Difference between revisions of "LED Water Wall"

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m (Updated project status to "Building prototype v0.2".)
m (Progress Log: Protoype v0.2 is almost ready, just waiting for the boards to arrive.)
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'''13:58, 19 June 2013 (CDT):''' We demonstrated the board and got some great feedback and ideas. We were given the go-ahead to draw up a design for more "finished" prototype in order to give a better feel for the final product and the time it will require to build it. One possibly feasible idea that merits investigation is using the same water pads to control a MIDI (or similar) instrument when water hits the pads.
 
'''13:58, 19 June 2013 (CDT):''' We demonstrated the board and got some great feedback and ideas. We were given the go-ahead to draw up a design for more "finished" prototype in order to give a better feel for the final product and the time it will require to build it. One possibly feasible idea that merits investigation is using the same water pads to control a MIDI (or similar) instrument when water hits the pads.
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'''12:44, 15 July 2013 (CDT):''' Prototype v0.2 PCB design has been completed and sent off to the fab house, and we're awaiting its completion. All of the parts for this prototype have arrived, except the PCB, so assembly of the prototype will begin when the boards arrive.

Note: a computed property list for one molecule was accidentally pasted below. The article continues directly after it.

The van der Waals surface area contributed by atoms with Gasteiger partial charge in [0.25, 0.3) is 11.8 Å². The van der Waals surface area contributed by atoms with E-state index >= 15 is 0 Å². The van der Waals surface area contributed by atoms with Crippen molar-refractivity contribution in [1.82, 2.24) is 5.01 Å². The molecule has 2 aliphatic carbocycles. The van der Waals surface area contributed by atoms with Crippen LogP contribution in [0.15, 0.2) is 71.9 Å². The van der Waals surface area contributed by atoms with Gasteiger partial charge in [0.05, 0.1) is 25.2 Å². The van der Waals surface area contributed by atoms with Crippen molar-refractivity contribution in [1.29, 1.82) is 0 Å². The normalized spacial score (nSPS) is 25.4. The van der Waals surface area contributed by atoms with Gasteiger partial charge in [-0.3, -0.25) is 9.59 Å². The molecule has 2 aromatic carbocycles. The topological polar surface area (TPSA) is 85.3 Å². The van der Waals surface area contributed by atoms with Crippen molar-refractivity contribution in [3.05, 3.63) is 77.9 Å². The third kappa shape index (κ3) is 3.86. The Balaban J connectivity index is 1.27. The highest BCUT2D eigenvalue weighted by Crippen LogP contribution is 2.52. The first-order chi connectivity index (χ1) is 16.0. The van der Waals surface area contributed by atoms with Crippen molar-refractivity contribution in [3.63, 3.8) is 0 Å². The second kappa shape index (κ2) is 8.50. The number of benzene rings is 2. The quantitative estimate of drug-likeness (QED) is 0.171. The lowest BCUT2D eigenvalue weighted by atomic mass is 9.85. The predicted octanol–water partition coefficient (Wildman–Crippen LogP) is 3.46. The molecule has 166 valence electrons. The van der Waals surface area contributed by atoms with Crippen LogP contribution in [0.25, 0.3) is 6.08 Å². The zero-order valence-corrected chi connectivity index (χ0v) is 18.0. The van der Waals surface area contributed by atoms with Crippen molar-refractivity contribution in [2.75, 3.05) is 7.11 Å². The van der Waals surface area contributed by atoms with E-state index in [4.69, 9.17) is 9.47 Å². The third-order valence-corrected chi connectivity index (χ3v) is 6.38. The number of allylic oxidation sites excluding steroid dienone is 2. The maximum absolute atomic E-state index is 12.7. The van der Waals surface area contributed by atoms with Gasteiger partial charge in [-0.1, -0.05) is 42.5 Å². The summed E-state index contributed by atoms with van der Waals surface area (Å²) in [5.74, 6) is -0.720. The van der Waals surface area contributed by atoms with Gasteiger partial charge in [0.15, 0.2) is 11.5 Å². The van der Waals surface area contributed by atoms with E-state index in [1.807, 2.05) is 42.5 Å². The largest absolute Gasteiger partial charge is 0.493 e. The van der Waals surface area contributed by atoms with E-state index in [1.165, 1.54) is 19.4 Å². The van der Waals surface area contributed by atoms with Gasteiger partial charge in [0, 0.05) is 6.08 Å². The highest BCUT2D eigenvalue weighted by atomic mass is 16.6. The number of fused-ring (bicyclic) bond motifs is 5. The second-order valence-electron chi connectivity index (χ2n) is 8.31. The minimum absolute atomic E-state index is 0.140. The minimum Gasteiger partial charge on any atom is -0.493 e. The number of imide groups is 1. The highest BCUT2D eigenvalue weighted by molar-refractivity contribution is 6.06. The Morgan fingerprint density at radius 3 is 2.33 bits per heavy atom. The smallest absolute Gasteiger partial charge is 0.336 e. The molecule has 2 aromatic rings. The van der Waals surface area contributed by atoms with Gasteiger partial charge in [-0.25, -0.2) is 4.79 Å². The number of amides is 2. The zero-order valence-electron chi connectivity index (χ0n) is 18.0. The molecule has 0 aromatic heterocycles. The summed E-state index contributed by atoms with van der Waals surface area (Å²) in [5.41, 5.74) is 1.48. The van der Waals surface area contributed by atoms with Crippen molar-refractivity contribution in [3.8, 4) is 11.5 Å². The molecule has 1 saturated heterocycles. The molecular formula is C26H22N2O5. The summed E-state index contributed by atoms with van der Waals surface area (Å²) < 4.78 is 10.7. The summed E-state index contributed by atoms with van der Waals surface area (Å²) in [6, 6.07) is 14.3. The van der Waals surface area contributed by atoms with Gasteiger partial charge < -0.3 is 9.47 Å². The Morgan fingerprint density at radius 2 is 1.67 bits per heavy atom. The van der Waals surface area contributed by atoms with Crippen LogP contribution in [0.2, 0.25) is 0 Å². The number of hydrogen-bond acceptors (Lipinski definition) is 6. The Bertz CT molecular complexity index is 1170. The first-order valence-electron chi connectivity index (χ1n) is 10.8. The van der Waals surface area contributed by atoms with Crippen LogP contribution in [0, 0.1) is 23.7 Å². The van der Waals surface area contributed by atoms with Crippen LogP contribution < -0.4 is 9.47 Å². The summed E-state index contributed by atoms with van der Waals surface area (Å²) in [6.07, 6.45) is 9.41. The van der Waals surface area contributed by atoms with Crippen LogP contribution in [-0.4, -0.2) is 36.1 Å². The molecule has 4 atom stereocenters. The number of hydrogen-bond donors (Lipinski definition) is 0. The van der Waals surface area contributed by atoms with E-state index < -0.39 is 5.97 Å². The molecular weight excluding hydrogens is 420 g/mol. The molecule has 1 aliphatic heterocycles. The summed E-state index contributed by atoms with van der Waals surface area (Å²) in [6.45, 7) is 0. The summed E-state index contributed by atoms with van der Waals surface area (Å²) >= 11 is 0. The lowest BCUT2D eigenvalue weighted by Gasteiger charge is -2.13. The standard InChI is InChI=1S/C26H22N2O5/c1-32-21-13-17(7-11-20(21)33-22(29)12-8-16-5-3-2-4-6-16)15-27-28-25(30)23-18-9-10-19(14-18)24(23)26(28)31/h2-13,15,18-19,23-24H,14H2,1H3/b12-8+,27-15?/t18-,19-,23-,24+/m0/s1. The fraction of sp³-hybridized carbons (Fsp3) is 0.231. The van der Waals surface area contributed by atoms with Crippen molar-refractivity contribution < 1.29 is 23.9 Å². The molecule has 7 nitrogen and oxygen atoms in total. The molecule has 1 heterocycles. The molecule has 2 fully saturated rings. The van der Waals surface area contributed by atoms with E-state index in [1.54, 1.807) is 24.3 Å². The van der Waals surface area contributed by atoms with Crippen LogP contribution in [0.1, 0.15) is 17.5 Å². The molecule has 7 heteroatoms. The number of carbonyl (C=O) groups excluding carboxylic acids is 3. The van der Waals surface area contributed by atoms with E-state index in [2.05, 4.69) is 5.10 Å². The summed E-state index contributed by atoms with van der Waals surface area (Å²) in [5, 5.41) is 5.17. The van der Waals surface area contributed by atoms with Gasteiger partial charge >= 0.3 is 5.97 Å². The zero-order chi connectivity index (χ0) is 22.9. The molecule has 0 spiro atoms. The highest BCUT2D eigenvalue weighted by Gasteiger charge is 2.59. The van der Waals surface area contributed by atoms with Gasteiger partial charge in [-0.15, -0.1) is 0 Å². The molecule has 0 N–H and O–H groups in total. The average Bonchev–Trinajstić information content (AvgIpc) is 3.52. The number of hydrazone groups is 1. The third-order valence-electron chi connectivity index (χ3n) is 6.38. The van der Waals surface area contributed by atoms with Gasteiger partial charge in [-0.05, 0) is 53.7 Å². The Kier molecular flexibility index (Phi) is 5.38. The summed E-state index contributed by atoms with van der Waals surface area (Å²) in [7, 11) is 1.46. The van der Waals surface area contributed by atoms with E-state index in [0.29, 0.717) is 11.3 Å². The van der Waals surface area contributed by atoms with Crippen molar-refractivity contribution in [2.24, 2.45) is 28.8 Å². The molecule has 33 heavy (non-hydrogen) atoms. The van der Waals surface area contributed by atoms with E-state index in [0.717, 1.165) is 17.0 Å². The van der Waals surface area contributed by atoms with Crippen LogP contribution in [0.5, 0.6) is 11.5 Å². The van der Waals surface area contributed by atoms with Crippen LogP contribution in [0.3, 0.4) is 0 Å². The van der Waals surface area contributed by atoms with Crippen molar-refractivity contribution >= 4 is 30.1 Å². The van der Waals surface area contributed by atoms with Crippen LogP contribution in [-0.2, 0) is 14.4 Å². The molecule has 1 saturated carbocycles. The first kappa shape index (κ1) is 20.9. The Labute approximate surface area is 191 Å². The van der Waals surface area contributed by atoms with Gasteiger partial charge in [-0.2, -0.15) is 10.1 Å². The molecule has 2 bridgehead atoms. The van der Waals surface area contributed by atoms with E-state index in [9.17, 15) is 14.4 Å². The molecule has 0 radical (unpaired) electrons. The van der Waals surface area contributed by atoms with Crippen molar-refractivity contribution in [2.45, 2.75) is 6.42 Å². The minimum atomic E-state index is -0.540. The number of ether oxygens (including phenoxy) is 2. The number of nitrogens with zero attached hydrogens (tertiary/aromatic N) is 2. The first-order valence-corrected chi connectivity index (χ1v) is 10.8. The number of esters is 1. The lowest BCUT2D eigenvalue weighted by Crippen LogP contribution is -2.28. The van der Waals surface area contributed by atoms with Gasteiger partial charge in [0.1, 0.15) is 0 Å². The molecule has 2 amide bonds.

[[Category:Project]]
 
[[Category:Project]]

Revision as of 11:44, 15 July 2013

Creator:
tylercrumpton
Status:
Building prototype v0.2
Born On:
00:52, 11 June 2013 (CDT)
Last Updated:
11:44, 15 July 2013 (CDT)

Initial prototype of a smaller version of one of the panels.

Overview

A board member of Huntsville's Downtown 47 and a member of their investment committee approached us on May 28th, 2013 with an interesting proposition. They are "interested in a project to build a wall covered with LED lights that illuminate when the diodes come in contact with water. Our intent is to place the wall in Big Spring Park as a 'water graffiti' exhibit". A similar project was undertaken by Antonin Fourneau in Poitiers, France (video).

Requirements

  • The group is willing to spend a decent amount of money to get this built, they don't want to cheap out on the project. They are willing to provide the money for a quality production.
  • Our contact thought that 6' by 18' is a good size for the wall, but it is open for negotiation.